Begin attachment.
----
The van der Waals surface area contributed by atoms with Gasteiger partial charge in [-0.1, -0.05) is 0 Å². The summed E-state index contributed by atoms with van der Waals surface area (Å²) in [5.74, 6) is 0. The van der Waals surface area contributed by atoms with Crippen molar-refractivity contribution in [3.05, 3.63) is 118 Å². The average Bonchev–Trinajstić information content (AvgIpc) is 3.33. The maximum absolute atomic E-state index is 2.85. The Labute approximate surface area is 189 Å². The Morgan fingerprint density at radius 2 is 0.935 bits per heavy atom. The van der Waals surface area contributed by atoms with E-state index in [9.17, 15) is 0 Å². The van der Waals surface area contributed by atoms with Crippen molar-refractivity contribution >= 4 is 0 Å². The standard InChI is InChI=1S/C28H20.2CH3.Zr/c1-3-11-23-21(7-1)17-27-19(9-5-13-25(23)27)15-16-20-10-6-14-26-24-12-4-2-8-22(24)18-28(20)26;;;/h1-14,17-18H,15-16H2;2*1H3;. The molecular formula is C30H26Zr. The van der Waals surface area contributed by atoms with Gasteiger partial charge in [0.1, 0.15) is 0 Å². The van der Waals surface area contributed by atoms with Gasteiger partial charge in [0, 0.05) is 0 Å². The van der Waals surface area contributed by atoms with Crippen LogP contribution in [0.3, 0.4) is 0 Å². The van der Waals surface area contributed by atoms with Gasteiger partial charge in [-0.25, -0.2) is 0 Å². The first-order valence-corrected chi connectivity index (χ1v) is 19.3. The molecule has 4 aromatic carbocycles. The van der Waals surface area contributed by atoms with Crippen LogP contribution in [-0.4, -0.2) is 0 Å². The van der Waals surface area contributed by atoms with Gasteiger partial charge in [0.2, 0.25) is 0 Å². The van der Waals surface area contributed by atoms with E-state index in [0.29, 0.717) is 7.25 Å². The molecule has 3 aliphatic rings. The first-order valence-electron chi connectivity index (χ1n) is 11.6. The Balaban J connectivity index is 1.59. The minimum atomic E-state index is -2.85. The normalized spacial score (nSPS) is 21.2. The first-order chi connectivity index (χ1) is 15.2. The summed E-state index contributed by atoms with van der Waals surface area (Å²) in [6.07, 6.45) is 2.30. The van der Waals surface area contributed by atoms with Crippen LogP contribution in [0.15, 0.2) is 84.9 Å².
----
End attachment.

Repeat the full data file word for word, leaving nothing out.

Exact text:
The van der Waals surface area contributed by atoms with Gasteiger partial charge in [-0.1, -0.05) is 0 Å². The summed E-state index contributed by atoms with van der Waals surface area (Å²) in [5.74, 6) is 0. The van der Waals surface area contributed by atoms with Crippen molar-refractivity contribution in [3.05, 3.63) is 118 Å². The average Bonchev–Trinajstić information content (AvgIpc) is 3.33. The maximum absolute atomic E-state index is 2.85. The Labute approximate surface area is 189 Å². The Morgan fingerprint density at radius 2 is 0.935 bits per heavy atom. The van der Waals surface area contributed by atoms with E-state index in [9.17, 15) is 0 Å². The van der Waals surface area contributed by atoms with Crippen molar-refractivity contribution >= 4 is 0 Å². The standard InChI is InChI=1S/C28H20.2CH3.Zr/c1-3-11-23-21(7-1)17-27-19(9-5-13-25(23)27)15-16-20-10-6-14-26-24-12-4-2-8-22(24)18-28(20)26;;;/h1-14,17-18H,15-16H2;2*1H3;. The molecular formula is C30H26Zr. The van der Waals surface area contributed by atoms with Gasteiger partial charge in [0.1, 0.15) is 0 Å². The van der Waals surface area contributed by atoms with Gasteiger partial charge in [0, 0.05) is 0 Å². The van der Waals surface area contributed by atoms with Crippen LogP contribution in [0.3, 0.4) is 0 Å². The van der Waals surface area contributed by atoms with Gasteiger partial charge in [-0.25, -0.2) is 0 Å². The first-order valence-corrected chi connectivity index (χ1v) is 19.3. The molecule has 4 aromatic carbocycles. The van der Waals surface area contributed by atoms with Crippen LogP contribution in [-0.4, -0.2) is 0 Å². The van der Waals surface area contributed by atoms with Gasteiger partial charge in [0.2, 0.25) is 0 Å². The van der Waals surface area contributed by atoms with E-state index in [0.29, 0.717) is 7.25 Å². The molecule has 3 aliphatic rings. The first-order valence-electron chi connectivity index (χ1n) is 11.6. The Balaban J connectivity index is 1.59. The minimum atomic E-state index is -2.85. The normalized spacial score (nSPS) is 21.2. The first-order chi connectivity index (χ1) is 15.2. The summed E-state index contributed by atoms with van der Waals surface area (Å²) in [6.07, 6.45) is 2.30. The van der Waals surface area contributed by atoms with Crippen LogP contribution in [0.15, 0.2) is 84.9 Å².